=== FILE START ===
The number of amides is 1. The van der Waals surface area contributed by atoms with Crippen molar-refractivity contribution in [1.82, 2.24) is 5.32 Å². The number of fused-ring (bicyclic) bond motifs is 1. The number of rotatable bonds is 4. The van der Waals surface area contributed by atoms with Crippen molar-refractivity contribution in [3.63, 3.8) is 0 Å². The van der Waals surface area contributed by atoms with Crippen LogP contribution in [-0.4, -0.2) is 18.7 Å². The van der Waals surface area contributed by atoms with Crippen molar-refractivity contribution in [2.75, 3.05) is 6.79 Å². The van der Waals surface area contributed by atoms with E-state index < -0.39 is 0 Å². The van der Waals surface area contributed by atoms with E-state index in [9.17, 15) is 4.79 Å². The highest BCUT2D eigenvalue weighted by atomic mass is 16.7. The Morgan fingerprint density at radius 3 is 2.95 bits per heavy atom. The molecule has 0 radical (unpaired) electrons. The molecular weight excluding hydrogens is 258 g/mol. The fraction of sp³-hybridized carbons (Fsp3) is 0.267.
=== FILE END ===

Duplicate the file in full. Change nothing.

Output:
The number of amides is 1. The van der Waals surface area contributed by atoms with Crippen molar-refractivity contribution in [1.82, 2.24) is 5.32 Å². The number of fused-ring (bicyclic) bond motifs is 1. The number of rotatable bonds is 4. The van der Waals surface area contributed by atoms with Crippen molar-refractivity contribution in [3.63, 3.8) is 0 Å². The van der Waals surface area contributed by atoms with Crippen LogP contribution in [-0.4, -0.2) is 18.7 Å². The van der Waals surface area contributed by atoms with Crippen molar-refractivity contribution in [2.75, 3.05) is 6.79 Å². The van der Waals surface area contributed by atoms with E-state index < -0.39 is 0 Å². The van der Waals surface area contributed by atoms with E-state index in [9.17, 15) is 4.79 Å². The highest BCUT2D eigenvalue weighted by atomic mass is 16.7. The Morgan fingerprint density at radius 3 is 2.95 bits per heavy atom. The molecule has 0 radical (unpaired) electrons. The molecular weight excluding hydrogens is 258 g/mol. The fraction of sp³-hybridized carbons (Fsp3) is 0.267.